The Seagull Anton Chekhov

The Play “The Seagull” has interesting commentary on the role of the artist and art and theater.

In the first act, Masha and Medviedenko engage in a short dialogue and one of the things that come up is the line “Happiness does not depend on riches, poor men are often happy”. The speaker, Masha, who does not come about much in the second act, is said to always seem depressed. This particular scene is suggests a kind of morality, which is often incorporated into Chekhov’s works.

The play thus far, also poses the question, what is the role of theater and the artist? The playwright Treplieff, appears to be a starving artist or otherwise dramatic. Not least because he lacks the resources to foster a theater, rather because he lacks the confidence in his work. Arkadina, his mother, is a famous veteran actress whose cynicism and arrogance I find quite distasteful. I wonder if she is the reason Treplieff lacks confidence in his work? Is he seeking out the approval of his mother?

Dorn says, in act one that “it is only right that artists be made much of by society and treated differently from, let us say, merchants. it is a kind of idealism”. I found this quote to be significant because Dorn is suggesting that the artist has higher importance or the purpose of the author surmounts that of other professionals. Arguably, Russia’s literary tradition has produced the world’s finest artists in the world and they have always belonged to the elite. Also, the literature more often expounds a moral or universal truth that is aimed humanize men.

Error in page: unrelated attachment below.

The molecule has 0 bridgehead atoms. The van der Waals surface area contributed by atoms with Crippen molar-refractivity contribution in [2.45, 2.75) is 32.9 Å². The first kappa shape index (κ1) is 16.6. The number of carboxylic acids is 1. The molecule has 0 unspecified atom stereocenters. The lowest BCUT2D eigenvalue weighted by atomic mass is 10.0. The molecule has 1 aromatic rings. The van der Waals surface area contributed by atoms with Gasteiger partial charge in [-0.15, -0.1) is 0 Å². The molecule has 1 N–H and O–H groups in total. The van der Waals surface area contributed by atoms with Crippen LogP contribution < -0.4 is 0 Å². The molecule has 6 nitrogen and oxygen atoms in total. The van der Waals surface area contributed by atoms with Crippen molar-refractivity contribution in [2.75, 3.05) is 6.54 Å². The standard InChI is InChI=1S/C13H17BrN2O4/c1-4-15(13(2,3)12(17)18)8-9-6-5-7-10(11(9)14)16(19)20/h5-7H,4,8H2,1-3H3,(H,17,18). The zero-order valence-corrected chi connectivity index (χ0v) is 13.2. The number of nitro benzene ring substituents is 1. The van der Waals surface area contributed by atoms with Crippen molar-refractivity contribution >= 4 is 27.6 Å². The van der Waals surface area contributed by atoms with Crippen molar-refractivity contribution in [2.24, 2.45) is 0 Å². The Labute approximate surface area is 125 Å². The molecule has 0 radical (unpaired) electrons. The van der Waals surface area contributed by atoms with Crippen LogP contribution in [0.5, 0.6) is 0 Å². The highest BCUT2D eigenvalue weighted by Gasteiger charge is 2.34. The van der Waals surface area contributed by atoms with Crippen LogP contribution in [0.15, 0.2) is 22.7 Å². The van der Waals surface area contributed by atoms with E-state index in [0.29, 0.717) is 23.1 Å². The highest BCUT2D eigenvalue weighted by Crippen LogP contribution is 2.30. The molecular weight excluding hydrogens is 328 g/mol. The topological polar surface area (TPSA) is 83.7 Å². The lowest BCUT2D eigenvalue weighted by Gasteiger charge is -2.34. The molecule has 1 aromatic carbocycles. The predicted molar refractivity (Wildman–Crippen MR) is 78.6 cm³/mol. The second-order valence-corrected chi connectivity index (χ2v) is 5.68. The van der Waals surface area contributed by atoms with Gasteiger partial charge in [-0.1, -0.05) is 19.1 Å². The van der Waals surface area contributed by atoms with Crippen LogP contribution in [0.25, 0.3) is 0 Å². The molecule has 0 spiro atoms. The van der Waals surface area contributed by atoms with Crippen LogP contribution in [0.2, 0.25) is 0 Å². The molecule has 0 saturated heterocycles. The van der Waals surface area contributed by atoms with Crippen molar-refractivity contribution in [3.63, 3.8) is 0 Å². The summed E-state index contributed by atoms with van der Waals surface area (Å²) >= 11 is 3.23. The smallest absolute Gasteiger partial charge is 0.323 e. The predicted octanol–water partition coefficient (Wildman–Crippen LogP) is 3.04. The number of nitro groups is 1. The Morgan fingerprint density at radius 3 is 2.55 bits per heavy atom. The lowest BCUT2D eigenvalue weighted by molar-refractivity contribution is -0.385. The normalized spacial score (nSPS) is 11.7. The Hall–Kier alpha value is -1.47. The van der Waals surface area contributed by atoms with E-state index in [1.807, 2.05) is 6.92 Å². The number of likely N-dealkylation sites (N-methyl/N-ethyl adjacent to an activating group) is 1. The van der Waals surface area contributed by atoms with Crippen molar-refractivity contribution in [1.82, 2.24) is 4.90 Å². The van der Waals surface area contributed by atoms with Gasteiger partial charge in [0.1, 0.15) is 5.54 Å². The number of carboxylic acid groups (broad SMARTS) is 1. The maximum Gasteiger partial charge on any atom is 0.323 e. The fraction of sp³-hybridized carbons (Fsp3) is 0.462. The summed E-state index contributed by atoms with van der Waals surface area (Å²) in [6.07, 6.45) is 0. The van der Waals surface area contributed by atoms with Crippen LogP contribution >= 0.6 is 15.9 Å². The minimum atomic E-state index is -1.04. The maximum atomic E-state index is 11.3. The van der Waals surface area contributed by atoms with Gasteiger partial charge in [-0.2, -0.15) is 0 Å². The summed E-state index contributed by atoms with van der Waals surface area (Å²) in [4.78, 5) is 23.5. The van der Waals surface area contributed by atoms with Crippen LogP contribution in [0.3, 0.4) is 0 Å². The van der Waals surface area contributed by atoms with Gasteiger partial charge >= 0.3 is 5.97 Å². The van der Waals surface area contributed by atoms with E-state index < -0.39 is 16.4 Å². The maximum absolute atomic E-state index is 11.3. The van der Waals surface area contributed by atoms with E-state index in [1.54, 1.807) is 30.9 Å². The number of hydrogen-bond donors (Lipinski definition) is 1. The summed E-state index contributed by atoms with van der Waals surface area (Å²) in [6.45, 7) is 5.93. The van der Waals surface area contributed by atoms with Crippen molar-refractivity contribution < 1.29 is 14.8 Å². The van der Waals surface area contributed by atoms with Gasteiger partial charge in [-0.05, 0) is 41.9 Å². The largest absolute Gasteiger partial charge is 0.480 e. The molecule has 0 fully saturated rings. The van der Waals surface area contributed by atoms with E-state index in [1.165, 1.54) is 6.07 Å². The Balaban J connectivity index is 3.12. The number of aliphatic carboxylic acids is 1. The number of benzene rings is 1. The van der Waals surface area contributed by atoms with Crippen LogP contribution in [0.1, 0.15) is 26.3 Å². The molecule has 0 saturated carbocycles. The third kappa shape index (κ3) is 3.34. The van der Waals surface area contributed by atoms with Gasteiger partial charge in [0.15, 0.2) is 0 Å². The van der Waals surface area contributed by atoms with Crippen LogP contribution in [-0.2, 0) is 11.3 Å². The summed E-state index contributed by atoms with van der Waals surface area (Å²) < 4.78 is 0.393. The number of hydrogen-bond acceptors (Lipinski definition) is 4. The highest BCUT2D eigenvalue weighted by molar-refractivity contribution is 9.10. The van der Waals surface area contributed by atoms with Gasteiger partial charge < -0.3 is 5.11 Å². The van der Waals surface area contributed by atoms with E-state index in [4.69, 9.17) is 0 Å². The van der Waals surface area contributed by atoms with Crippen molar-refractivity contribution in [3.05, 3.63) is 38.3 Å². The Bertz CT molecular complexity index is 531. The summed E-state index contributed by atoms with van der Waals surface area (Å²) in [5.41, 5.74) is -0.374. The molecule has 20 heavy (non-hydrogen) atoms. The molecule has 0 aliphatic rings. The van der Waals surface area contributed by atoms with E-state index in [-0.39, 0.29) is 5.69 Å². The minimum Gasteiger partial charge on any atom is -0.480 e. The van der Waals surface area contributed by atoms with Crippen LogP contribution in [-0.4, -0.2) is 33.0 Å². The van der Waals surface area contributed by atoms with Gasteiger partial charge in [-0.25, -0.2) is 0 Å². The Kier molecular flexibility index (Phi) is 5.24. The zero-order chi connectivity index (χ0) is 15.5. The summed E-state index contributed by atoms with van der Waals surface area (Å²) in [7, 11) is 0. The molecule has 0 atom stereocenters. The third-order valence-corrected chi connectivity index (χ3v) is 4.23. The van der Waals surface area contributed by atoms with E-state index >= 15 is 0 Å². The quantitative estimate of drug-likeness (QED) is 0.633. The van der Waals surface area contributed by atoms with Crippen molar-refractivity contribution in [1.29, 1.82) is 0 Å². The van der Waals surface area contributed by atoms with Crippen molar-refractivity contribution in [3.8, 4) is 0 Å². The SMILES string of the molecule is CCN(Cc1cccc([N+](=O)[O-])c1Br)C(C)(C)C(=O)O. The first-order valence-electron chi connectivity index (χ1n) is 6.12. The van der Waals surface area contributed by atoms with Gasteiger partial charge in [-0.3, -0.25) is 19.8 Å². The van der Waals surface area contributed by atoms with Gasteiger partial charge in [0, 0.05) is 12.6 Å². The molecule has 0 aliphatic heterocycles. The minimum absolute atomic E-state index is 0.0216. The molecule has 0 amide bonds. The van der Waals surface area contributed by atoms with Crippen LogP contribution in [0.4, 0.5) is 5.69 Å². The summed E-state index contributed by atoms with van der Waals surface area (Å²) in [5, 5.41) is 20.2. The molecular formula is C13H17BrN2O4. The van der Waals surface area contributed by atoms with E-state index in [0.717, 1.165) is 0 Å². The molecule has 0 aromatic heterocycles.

Also noteworthy from act one is Nina’s soliloquy and the aroma of sulfur that flitted through the stage as she spoke. The scent was complimentary to what she was saying. In the soliloquy, Nina says “Satan, my mighty foe, advances; I see his dread and lurid eyes”. Because she is speaking of Satan, the Theater draws upon sulfur, particularly to suggest hell. It is a kind of metonymy in a sense. This poses the question, how does certain aesthetics or props function in the understanding of the play? Should plays incorporate a part of something to represent the whole? Is this a limitation of the theater or is it meant to channel the attention of the audience to a particular object?

Also, act one and two suggests the theater as a lake. Is the lake responsible for the confusing romance that is taking place?

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